Wednesday, January 03, 2007

My favorite movies of 2006, some of which are of 2005, because DVDs really mess things up, and most of which are in English, because I speak it good.

This is by no means a definitive list, mostly due to the fact that I find it hard to remember what movies I've seen over the course of the past year, but also partly due to the fact that these are my favorite movies right this second, which could change next second real easy-like, because I'm capricious like that. But who cares? Let's dig in!

The List! The List!

1. Thank You For Smoking - Was this my favorite film of the year? I'm not sure. It was a top 10 movie though, and probably a top 5 flick, too. Aron Eckhart is balls-out in the lead role, and ought to have his pick of just about any part he wants from now on. Sadly, the film loses its way near the end, trying hard to have Eckhart's character learn some bullshit lesson to make the whole exercise a little more palatable. And did anyone else notice that no one actually smoked during the film? Maybe I'm wrong and need to watch it again, but come on. Grow some gonads, you producer types.

2. A Prairie Home Companion - Holy-hellavu good time, folks! Altman might be dead and buried, but he gets to live on and on with this one. A nice note for Garrison Keillor to begin his conquest of the world, too. Meryl Streep and Lily Tomlin are fantastically funny, as are John C. Reilly and Woody from Cheers. Additionally, it was nice to see Sue Scott, Tim Russell, Tom Keith and Guy's All-Star Shoe band all on the big-screen. Next, Altman's ghost directs that Moody Radio show Unshackled! I can't wait!

3. The Devil and Daniel Johnston - Saddest. Doc. Ever. Okay, maybe not. But still, major bummer/awesome-town music party all at the same time. Some people might call it a tragic tale. I call it way better than most other things you could ever watch ever....ever.

4. United 93 - It wasn't my favorite film of the year, but it was probably the best. Paul Greengrass' real-time account of the morning of you-know-when is so freaking punch-you-in-the-face amazing I want to put it into a confetti bomb and explode it over the universe. *What the hell am I talking about?* Who knows? But this film is the most powerful 90 minutes of the year, and I don't say that lightly. I say it heavily, and with ass-loads of gusto. Whatever. Just go watch it.

5. Brick - This might have been my favorite film of 2006 now that I think about it. Rian Johnson executes a nearly pitch-perfect noir set in the halls of a tripped-out high school where people talk like the 50s, 60s, 70s, 80s and 90s never happened. It's weird. It's fun. People get killed. Then there's a reveal at the end. Watch it with subtitles though. Even though it's in English, you'll miss half the fun without them.

6. Kiss Kiss Bang Bang - Another crime film, this one all "stylish" and stuff, whatever the hell that means. R. Downey, Jr. and Val Kilmer aren't my favorite actors, but they do bring the funny in this whodunnit action/thriller/buddy comedy. What the crap is this movie about anyway? I couldn't tell you. Some weird coincidences happen and happen and happen or something. But I laughed and I laughed and I laughed. So it's here on the list. Kilmer is especially hilarious as a deadpan, queer private investigator. I even watched the commentary I liked it so much. And even that was mildly entertaining.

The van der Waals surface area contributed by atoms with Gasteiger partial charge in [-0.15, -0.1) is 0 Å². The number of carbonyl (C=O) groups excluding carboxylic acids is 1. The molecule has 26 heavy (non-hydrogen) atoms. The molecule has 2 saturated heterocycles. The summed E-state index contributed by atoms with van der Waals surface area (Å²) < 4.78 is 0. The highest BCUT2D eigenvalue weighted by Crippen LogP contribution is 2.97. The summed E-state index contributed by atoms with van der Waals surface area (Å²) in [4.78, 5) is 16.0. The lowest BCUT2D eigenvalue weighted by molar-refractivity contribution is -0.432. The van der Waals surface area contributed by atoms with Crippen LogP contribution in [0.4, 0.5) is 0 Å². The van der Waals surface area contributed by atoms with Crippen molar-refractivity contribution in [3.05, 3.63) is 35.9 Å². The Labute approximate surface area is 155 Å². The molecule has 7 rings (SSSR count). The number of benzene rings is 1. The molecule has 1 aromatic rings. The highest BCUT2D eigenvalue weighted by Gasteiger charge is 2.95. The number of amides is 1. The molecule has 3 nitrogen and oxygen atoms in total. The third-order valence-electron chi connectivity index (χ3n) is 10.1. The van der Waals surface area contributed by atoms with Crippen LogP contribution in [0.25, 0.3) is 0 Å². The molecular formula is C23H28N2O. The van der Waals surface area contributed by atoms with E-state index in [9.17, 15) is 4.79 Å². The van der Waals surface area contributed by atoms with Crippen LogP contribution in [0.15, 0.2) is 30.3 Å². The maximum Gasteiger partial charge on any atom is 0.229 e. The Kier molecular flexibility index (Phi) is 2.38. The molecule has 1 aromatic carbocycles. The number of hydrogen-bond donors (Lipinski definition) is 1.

7. Little Miss Sunshine - Okay. Yeah. Everyone and their freaking grandma looooooved this movie. But hey, it was good. And funny. And heart-warming. Except for that second-to-last- scene where they all danced to the stripper song. That was just ridiculous. Like the scene in About a Boy where Hugh Grant played guitar. Just ridiculous. It felt like it had been written by a focus group in Orange County. Other than that, I loved it. Jonathan Dayton, Valerie Faris and Michael Arndt made this little gem for you and me and everyone we know and we should all just say "thank you" and enjoy it and shut the hell up.

8. Inside Man - Spike Lee lights up another joint and we end up with this bank-heist thriller with grad school smarts and a weird tries-to-be-sexy ending that just ends up creepy. But until the creepiness kicks in, good luck not going crazy trying to figure this one out.

9. Dave Chappelle's Block Party - So many jokes! So many good tunes! Road trips to Ohio! I want a block party of my very own so very badly. Michel Gondry is basically my new hero. (sorry, Hiro)

10. Who Killed the Electric Car? - My favorite documentary of the year, WKTEC flies by night and flies by day and flies just about anywhere it wants. They break it down, see, piece by piece, telling you personal stories and public stories about how these normal people with these e-cars that they absolutely loved had them recalled even though there was nothing wrong with them and even though they loved them bad. Hardcore bad. And now there's one left and it's in a museum with its guts ripped out so that no one gets to drive it ever again. Sure, maybe the cars would only work in cities and for errands like to the grocery store and back, and not for trips across half the county so that I can see my friends and family, but still, let these normal people have their cars, GM. Don't be a dick.